CARROLLTON, Texas -- The Dallas Cowboys and veteran pass rusher Greg Ellis aren't waiting for another offseason spat before splitting up, apparently for good.
The 11-year NFL veteran with a recent history of complaining about his role, his contract or both likely will play elsewhere in 2009, Cowboys owner Jerry Jones said Tuesday.
The only question is whether the 33-year-old linebacker's departure will come via trade or release. Either way, the Cowboys figure to get about $4 million in salary-cap relief while remaining on the hook for $1.5 million in guaranteed money.
Jones said an admittedly contentious relationship with Ellis had nothing to do with a split from the player he chose after passing on wide receiver Randy Moss in 1998, when the Cowboys were trying to repair their image with fans.
The No. 8 pick of the 1998 draft, Ellis delivered on the character issue, staying out of trouble while steadily piling up 77 sacks in 11 seasons. Ellis led Dallas in sacks six times, the second-best total in team history, but he showed he had a mouth, too.
Ellis complained in 2006 about moving from defensive end to linebacker, saying the Cowboys and former coach Bill Parcells were setting him up to fail in the new 3-4 defensive alignment. After that turned out OK, Ellis squawked again one year later when the Cowboys drafted Anthony Spencer, another college defensive end whom the team planned to move to outside linebacker.
Back then, Ellis said he was sure the Cowboys were trying to replace him and demanded a new contract that showed the team's commitment. He received the new deal in 2007 and responded with his best season, recording a career-high 12.5 sacks, despite missing the first three games while recovering from a torn Achilles' tendon, and making the Pro Bowl.
It turns out the notion of Spencer replacing Ellis was merely delayed by two years. Jones said Spencer's development and the promise of other young players figured into the Cowboys' decision to part ways with Ellis.
"Certainly we had some issues regarding business -- contracts," Jones said of his dealings with Ellis. "But that hasn't been reflected relative to how he's played the game and how he's competed for the Cowboys. I feel like we have a very good relationship."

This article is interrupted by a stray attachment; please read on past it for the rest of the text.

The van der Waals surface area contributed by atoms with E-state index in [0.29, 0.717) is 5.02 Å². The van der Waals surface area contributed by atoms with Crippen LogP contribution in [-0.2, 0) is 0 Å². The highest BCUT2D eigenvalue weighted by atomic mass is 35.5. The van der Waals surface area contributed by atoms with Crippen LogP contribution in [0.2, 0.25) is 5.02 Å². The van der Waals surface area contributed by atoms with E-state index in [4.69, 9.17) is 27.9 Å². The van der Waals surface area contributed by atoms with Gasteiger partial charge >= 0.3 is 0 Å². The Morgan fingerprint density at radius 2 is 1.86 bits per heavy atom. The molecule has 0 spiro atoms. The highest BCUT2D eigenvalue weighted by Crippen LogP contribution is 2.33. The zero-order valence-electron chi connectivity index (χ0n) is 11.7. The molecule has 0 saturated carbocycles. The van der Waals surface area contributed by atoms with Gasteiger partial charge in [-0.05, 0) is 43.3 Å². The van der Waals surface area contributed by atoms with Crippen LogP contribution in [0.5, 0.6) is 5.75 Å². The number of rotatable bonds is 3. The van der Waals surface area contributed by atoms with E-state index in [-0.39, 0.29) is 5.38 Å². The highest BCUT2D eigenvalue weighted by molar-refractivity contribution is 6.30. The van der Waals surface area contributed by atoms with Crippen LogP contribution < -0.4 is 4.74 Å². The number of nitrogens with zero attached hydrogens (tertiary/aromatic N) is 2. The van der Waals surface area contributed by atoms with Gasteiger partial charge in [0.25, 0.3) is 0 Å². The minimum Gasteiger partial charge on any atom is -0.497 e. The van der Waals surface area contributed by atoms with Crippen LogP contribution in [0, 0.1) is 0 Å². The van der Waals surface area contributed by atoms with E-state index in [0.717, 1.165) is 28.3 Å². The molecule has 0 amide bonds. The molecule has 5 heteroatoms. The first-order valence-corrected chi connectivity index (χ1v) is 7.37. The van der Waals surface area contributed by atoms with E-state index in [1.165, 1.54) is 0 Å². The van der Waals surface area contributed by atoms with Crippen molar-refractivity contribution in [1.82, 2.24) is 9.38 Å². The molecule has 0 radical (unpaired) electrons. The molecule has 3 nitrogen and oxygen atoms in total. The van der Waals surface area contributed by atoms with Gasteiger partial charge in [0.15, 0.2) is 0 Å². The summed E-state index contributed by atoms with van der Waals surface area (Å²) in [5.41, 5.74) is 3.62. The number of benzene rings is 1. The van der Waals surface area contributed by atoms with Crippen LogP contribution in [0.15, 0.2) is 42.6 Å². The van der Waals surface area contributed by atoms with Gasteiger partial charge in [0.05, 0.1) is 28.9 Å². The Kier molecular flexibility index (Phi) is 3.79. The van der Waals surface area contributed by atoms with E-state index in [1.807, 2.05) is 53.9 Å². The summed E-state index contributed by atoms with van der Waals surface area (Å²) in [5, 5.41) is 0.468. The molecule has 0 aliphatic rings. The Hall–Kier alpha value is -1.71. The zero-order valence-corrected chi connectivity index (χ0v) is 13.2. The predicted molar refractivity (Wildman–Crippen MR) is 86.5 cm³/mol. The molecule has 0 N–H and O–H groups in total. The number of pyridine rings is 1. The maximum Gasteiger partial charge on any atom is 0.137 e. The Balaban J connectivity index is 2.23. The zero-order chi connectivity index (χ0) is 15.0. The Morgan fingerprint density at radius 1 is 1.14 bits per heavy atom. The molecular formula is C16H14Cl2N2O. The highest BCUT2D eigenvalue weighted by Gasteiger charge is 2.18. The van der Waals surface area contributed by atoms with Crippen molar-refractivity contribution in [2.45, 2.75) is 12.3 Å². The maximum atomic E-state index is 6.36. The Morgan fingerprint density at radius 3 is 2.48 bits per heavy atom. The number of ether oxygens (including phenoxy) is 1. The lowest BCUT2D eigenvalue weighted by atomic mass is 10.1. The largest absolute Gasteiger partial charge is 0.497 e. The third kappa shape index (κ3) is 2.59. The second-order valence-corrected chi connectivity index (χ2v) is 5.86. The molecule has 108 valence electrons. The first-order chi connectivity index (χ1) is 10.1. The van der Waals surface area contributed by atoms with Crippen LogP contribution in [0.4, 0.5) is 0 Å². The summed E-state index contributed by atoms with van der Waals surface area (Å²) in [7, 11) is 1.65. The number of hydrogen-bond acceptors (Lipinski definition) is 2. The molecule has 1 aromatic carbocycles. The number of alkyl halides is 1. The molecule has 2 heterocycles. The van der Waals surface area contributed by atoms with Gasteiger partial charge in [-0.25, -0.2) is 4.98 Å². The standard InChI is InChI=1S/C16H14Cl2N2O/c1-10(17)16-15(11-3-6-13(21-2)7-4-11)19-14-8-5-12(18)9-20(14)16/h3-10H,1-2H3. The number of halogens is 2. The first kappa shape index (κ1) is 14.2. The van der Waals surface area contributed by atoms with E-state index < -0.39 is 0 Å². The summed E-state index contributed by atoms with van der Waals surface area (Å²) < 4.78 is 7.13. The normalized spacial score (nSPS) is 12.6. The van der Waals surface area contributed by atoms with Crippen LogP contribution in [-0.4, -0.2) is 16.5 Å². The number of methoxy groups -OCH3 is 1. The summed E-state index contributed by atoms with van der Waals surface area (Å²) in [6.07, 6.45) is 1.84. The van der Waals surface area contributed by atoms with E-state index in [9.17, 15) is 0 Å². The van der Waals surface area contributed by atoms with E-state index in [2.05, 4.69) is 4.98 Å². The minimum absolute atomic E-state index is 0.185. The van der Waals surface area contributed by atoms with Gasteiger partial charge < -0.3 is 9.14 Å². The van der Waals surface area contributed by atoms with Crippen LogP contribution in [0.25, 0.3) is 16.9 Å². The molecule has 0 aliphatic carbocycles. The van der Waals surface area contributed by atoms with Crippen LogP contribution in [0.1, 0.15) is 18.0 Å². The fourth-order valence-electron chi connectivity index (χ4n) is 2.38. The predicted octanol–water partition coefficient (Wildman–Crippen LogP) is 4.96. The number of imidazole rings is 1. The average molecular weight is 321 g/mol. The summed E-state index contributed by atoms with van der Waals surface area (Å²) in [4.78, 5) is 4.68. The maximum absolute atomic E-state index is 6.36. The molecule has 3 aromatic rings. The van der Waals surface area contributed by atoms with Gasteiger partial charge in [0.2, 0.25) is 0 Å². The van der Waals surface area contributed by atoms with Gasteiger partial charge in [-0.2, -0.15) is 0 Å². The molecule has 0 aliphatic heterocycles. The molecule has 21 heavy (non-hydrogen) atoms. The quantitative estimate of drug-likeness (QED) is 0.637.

Ellis and his agent didn't return phone calls seeking comment.
Ellis' soon-to-be former teammates spoke fondly of a leader who remained popular in the locker room even as he publicly questioned the Cowboys' commitment to him.
"He was a mentor to me when I first came in, and also, we became really good friends," said defensive end DeMarcus Ware, who led the NFL with 20 sacks last season. "Now we're sort of like brothers. We did everything that we could to sort of help the team. But now he's going probably somewhere else to benefit that team, and I've got to do what I need to do to help this team out."
Ware stands as a potential beneficiary of any Ellis move. The Cowboys are trying to sign their best pass rusher to a long-term contract, and Ware doesn't feel any guilt over that.
"You've got to help your team out but also protect yourself," Ware said. "I don't feel good about it. But at the end of the day, its a business."
"At the end of training camp, I thought he was going to have a tremendous year," Phillips said of Spencer. "He got hurt early, and that stopped his progress. As long as he doesn't get hurt, I don't think his progress will be stopped. He's a real talented player."
The Cowboys acknowledge that they have a leadership void to fill, though. Even wide receiver Roy Williams, who has only played part of one season in Dallas, noticed Ellis' voice in the locker room.
"He's an old head," Williams said. "He was telling me a story about Troy Aikman. I was like, 'You played with Troy Aikman?' That seems like a long time ago. But he's a great player. A great leader. He's going to be missed."
Copyright 2009 by The Associated Press